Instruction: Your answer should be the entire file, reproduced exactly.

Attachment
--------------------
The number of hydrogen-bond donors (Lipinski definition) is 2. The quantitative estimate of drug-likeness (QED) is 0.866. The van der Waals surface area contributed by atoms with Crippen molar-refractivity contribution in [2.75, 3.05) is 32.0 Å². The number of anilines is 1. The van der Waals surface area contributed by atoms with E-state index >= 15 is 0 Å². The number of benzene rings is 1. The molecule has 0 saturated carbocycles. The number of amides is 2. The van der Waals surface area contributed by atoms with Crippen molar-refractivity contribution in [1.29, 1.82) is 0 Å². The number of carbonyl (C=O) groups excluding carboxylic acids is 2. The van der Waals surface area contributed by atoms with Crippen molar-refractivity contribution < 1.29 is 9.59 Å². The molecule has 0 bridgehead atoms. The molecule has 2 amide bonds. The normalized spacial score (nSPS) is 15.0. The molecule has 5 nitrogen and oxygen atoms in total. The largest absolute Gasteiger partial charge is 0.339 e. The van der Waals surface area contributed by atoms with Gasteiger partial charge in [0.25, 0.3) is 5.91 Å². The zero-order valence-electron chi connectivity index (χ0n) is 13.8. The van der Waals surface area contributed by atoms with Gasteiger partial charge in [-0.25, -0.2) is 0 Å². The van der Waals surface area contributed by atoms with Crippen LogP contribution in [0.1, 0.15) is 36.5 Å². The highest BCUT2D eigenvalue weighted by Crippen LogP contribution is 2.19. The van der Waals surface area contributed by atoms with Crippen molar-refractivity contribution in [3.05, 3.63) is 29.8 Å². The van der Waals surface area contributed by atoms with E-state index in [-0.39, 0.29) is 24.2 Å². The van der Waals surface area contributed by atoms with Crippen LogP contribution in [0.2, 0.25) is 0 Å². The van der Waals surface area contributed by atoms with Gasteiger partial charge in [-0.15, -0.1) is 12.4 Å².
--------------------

The number of hydrogen-bond donors (Lipinski definition) is 2. The quantitative estimate of drug-likeness (QED) is 0.866. The van der Waals surface area contributed by atoms with Crippen molar-refractivity contribution in [2.75, 3.05) is 32.0 Å². The number of anilines is 1. The van der Waals surface area contributed by atoms with E-state index >= 15 is 0 Å². The number of benzene rings is 1. The molecule has 0 saturated carbocycles. The number of amides is 2. The van der Waals surface area contributed by atoms with Crippen molar-refractivity contribution in [1.29, 1.82) is 0 Å². The number of carbonyl (C=O) groups excluding carboxylic acids is 2. The van der Waals surface area contributed by atoms with Crippen molar-refractivity contribution < 1.29 is 9.59 Å². The molecule has 0 bridgehead atoms. The molecule has 2 amide bonds. The normalized spacial score (nSPS) is 15.0. The molecule has 5 nitrogen and oxygen atoms in total. The largest absolute Gasteiger partial charge is 0.339 e. The van der Waals surface area contributed by atoms with Gasteiger partial charge in [0.25, 0.3) is 5.91 Å². The zero-order valence-electron chi connectivity index (χ0n) is 13.8. The van der Waals surface area contributed by atoms with Gasteiger partial charge in [-0.25, -0.2) is 0 Å². The van der Waals surface area contributed by atoms with Crippen LogP contribution in [0.1, 0.15) is 36.5 Å². The highest BCUT2D eigenvalue weighted by Crippen LogP contribution is 2.19. The van der Waals surface area contributed by atoms with Crippen molar-refractivity contribution in [3.05, 3.63) is 29.8 Å². The van der Waals surface area contributed by atoms with E-state index in [-0.39, 0.29) is 24.2 Å². The van der Waals surface area contributed by atoms with Crippen LogP contribution in [0.2, 0.25) is 0 Å². The van der Waals surface area contributed by atoms with Gasteiger partial charge in [-0.15, -0.1) is 12.4 Å².